School suspends Quebec teen who wore jersey to support Humboldt victims

WATCH ABOVE: Quebec teen suspended for breaking his school uniform policy to wear jersey on Jersey Day

A Quebec high school student who wore a jersey to school to show support for the victims of the crash involving the Humboldt Broncos says he was kicked out of class for his gesture.

Philippe Volek, 14, decided to wear a red and blue soccer shirt to his high school in Ste-Adele, north of Montreal, on Thursday after hearing about a nationwide Jersey Day event to honour the 16 people killed in the Saskatchewan crash.

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He said he was motivated to take part because he has a one-hour bus ride to school each day and realizes accidents can happen to anyone.

“If it (were to) happen here, they’d probably do a movement like this and I thought it was important to support the families,” Volek said in a phone interview with The Canadian Press.

But Volek said his teacher sent him to the principal’s office for violating the school’s dress code.

There, he was given a choice: either replace the jersey with a school-approved polo shirt or accept a suspension from class.

Volek chose to go home.

“I wanted to stay loyal to my beliefs and I want to support (Jersey Day),” he said.

“It’s for a good cause and I believe it makes a difference for the families.”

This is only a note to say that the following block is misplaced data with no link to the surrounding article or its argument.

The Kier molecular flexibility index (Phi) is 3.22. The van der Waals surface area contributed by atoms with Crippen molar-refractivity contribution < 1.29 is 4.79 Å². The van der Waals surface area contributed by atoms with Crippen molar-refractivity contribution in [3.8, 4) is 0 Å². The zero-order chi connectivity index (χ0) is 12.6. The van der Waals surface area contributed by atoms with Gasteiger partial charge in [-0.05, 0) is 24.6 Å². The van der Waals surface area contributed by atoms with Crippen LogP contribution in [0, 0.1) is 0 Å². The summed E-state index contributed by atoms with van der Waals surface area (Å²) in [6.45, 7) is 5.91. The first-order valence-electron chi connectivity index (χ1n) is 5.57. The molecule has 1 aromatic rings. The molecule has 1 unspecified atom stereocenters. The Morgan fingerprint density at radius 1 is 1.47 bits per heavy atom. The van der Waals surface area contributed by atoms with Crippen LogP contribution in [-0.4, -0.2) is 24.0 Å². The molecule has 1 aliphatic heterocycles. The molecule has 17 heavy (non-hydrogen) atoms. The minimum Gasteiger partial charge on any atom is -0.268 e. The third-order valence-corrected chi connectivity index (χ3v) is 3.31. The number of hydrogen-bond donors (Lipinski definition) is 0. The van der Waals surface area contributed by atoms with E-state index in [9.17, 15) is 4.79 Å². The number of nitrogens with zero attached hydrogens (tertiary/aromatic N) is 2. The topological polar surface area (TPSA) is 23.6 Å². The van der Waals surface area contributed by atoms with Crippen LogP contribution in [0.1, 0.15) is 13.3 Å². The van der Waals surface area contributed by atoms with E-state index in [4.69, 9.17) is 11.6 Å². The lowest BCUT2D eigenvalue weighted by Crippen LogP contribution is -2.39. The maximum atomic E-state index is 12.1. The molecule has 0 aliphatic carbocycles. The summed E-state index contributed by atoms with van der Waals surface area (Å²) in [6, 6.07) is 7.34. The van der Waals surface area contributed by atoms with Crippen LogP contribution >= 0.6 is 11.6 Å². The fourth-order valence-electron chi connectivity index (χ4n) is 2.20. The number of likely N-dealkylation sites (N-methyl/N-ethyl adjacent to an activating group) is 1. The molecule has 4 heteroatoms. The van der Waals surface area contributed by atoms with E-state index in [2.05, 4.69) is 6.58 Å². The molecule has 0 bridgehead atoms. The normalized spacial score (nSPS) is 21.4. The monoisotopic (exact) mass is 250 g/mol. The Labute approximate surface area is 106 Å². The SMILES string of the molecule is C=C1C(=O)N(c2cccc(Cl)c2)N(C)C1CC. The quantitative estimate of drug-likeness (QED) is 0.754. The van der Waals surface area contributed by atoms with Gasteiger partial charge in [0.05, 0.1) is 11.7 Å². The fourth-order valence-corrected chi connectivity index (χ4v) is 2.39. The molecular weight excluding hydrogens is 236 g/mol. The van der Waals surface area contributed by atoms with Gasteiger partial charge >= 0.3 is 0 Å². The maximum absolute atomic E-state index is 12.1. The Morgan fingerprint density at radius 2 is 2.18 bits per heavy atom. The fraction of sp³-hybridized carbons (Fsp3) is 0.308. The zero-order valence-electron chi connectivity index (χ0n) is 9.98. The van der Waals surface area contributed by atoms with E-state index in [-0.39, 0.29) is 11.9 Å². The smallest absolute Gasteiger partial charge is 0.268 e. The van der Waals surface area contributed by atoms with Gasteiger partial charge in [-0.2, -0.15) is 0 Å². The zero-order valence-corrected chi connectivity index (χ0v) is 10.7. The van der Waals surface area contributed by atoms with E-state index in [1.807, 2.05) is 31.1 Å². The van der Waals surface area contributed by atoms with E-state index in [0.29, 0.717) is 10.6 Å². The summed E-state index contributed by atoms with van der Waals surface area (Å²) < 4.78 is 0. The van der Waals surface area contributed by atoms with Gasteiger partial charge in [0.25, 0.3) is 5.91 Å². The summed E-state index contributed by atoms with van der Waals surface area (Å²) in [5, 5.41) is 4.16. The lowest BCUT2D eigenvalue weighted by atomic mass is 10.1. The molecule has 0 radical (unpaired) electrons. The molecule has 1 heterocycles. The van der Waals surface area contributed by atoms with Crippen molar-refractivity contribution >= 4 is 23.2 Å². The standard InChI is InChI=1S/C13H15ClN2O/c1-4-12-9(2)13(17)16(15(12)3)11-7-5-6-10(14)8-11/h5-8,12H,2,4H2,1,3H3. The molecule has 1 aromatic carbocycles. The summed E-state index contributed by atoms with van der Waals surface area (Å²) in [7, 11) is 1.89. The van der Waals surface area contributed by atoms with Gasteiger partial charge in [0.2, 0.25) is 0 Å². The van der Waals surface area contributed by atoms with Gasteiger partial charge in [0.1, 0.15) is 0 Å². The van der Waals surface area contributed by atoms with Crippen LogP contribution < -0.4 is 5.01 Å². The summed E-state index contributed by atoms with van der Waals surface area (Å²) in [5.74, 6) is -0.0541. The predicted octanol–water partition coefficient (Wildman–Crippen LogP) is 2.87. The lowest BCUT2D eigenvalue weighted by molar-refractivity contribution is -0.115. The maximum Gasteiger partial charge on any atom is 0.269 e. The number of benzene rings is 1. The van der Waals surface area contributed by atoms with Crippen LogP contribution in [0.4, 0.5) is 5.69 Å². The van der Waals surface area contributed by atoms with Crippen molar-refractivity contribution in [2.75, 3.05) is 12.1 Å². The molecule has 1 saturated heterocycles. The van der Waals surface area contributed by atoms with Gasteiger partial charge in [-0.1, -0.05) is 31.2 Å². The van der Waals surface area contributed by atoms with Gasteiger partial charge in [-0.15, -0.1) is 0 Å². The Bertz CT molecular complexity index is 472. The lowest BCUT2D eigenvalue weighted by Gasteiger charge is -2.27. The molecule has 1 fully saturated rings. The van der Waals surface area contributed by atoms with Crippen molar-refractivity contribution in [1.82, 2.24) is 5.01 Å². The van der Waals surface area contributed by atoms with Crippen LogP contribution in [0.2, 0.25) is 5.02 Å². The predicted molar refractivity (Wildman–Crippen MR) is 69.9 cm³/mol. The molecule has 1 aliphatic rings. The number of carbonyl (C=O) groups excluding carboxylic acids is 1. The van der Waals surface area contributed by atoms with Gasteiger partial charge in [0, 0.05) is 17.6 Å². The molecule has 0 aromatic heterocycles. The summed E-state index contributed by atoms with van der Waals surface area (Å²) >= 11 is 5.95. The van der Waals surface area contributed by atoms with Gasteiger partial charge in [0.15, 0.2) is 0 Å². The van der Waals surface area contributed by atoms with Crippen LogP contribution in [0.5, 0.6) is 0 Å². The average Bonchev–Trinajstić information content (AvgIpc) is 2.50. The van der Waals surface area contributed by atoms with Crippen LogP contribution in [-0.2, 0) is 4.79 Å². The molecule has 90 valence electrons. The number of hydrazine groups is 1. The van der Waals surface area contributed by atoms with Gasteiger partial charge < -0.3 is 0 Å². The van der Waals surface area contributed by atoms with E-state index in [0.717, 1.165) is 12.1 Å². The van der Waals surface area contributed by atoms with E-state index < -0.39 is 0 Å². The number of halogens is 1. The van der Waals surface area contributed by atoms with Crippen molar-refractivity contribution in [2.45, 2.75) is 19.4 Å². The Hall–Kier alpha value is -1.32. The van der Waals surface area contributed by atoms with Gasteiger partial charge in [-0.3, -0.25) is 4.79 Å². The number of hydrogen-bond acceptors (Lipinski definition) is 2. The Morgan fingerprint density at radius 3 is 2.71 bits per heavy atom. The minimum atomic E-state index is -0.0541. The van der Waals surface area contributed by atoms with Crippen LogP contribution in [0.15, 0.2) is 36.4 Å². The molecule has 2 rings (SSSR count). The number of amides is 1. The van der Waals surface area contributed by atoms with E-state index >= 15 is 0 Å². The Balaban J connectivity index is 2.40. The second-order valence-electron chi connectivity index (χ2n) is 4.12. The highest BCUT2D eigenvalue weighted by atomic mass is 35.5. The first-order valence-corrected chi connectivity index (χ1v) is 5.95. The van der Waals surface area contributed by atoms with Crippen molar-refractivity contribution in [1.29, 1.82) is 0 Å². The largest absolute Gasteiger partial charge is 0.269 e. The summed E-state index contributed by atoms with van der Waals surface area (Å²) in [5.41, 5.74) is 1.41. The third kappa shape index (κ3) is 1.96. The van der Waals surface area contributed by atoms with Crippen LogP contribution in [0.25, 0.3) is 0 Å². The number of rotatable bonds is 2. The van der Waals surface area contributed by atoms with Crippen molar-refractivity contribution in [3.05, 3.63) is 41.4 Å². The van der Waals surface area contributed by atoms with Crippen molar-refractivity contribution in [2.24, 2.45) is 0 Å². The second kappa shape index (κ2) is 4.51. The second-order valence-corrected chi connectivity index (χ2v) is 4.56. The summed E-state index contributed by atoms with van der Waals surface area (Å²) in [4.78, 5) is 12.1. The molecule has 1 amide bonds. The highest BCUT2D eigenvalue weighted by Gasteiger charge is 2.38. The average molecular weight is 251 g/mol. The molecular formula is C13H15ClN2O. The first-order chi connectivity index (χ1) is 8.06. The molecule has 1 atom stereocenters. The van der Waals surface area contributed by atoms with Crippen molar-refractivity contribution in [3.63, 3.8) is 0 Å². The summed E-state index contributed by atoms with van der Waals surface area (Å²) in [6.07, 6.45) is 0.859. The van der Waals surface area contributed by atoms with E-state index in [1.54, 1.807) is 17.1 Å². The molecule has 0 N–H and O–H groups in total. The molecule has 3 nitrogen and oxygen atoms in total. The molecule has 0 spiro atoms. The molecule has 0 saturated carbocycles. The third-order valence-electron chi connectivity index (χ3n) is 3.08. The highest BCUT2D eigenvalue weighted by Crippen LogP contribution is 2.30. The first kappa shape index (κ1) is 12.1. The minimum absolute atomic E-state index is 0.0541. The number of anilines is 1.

A spokesman for the school board confirmed the suspension, pointing out the jersey had nothing to do with hockey or the Broncos.

Bernard Dufourd said officials at Augustin-Norbert-Morin high school believed the student, who he says has a history of dress code violations, wore the soccer top as a “pretext” to avoid the standard attire.

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“If the student had chosen to wear a Broncos sweater, we would have understood his gesture was noble,” he said in a phone interview.

Across the country Thursday, people showed up to work and school decked out in sports jerseys as part of Jersey Day, inspired by a group of British Columbia hockey moms to send a message of support for the families who lost loved ones in the Humboldt crash.

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Many employers, including the Canadian Forces and Toronto’s transit authority, relaxed their uniform rules to allow their staff to take part.

Dufourd said Volek’s gesture had nevertheless made the school aware that jerseys could be a way of showing solidarity.

He said the school will work with students to find a way to honour the victims of the crash.

© 2018 The Canadian Press

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